Select Committee on Public Administration Minutes of Evidence

Examination of Witnesses (Questions 120 - 123)



  120. It is with Ministers but there is no connection between what a Bill might say and the results of a study. The results of a study sit by themselves.
  (Mr Thompson) Indeed, and we think it is very important that we try to connect whatever comes out of the evaluation of the complaints procedure with the new structures that will emerge within the NHS. We feel we have a responsibility to try and make those connections as integrated and as sensible as possible because this will be quite a significant change to the way in which the NHS, I believe, connects with patients who wish to make complaints and the public at large.

  Chairman: I understand and agree with all that.

Mr Trend

  121. You mentioned earlier the advocacy arrangements that have been made in the Bill, which were very controversial in both Houses of Parliament. A cynic might say that Ministers were holding back the review in order to present both a problem and a solution. If Parliament cannot analyse the problem before it looks at the proposals for the solution, I think that is a bad deal.
  (Mr Thompson) Certainly Ministers are very keen to make sure that sensible proposals emerge from the evaluation. It is important that you try to integrate the two particular processes together. We have heard several examples from the Ombudsman's office of how difficult it often is for patients to enter into the complaints process. I personally believe that the intention around a lot of the proposals within the Health and Social Care Bill is to provide that support and advocacy for patients in the future. In that sense I personally believe that the two processes do need to be closer together. There will be a consultation process, as I say, once the Bill is completed. No doubt the public at large and others will make their representations at that time.

Mr Turner

  122. As far as I have understood them, the proposals you have put forward seem to me to be quite good and on the right lines to ensure that we get a better NHS than we have had in the past. The difficulties we had with the earlier session were on enforcement. How can we be assured that the kinds of things that you want to do are going to be enforced? How can we be convinced that what you want to achieve will actually be achieved?
  (Mr Thompson) Certainly I think parts of the review of the complaints procedure show a sense that patients do not always feel empowered within the processes that we have at the moment. The setting up of the patients and advocacy liaison service within trusts (which will include primary care trusts for example) and the independent advocacy service, which will be available to all patients, are two very concrete ways in which patients in the future should be able to be supported through the complaints procedure. We are keen that that consultation takes place. No doubt primary care and the way in which out-of-hours services work may well come up as an issue within that consultation period.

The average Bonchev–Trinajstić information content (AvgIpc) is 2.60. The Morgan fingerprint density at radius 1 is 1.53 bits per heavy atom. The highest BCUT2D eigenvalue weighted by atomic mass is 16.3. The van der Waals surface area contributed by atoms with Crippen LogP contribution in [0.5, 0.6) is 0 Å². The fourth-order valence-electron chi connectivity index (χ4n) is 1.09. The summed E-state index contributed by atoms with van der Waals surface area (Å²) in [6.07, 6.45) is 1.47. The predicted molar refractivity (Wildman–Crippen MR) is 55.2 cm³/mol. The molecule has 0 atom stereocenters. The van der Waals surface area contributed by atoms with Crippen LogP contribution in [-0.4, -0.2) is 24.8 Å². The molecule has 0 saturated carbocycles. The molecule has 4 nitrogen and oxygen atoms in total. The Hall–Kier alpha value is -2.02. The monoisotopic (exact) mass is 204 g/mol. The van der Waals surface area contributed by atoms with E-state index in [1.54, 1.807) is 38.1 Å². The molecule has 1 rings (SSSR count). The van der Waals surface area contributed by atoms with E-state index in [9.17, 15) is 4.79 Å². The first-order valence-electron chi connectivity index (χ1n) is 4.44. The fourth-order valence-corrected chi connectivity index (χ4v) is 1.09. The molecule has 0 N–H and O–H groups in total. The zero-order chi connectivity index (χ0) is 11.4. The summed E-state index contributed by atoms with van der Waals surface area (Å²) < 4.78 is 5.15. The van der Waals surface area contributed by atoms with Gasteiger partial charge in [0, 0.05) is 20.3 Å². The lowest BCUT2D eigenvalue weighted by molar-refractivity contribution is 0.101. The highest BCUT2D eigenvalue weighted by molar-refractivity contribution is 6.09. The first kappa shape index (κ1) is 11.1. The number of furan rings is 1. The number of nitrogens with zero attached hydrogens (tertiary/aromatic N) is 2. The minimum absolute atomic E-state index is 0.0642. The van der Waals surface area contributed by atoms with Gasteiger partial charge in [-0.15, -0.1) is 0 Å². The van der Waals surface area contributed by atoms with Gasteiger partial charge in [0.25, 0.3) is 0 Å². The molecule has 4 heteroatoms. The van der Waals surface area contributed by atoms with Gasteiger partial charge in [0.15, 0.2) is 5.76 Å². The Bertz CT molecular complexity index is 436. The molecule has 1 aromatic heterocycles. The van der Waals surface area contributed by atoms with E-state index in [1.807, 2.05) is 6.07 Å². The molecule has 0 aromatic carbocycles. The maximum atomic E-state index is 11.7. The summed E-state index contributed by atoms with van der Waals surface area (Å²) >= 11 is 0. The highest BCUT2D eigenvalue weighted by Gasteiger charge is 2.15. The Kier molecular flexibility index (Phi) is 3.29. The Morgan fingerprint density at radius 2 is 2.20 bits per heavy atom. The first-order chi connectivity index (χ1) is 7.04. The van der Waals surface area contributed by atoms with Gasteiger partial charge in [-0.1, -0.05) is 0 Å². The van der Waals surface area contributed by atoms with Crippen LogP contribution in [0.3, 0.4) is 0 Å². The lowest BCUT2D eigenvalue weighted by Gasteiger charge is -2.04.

123. Are you absolutely happy that, at the end of the day, if the organisation—the patients and advocacy liaison service—comes up with a decision, that that decision will be able to be enforced? The Chairman was referring to the problem of a patient being struck off a GP's list. You accepted that that was not natural justice. Are you happy that natural justice will apply?
  (Mr Thompson) I think there is a much greater chance of that now. In addition to the patients and advocacy liaison service, each trust, for example, will have a patients' forum and a panel service will elect a non-executive director to sit as a member of that particular trust board. I cannot comment on the individuals in these particular cases with Healthcall. For example, in those trusts in the future one of the non-executive directors will emerge from the Patients Forum. I think there is a much greater chance within the current and future structures of the NHS for patients to have a say and be directly involved in the decision-making processes in each primary care trust. Yes, I do believe there is a much greater chance.

  Chairman: We will provisionally end there. We would like to have you back when we see the review and what the shape of the new complaints system is going to be. The Committee is extremely interested in this matter. It notes that the only bit of the complaints system that applies is that the NHS should be covered by traditional competencies, and that is the Ombudsman, because of its conspicuous independence. We shall be looking carefully at what is proposed to make sure that it passes tests of that kind. We are grateful for this first conversation and we look forward to our next one. Thank you very much indeed.

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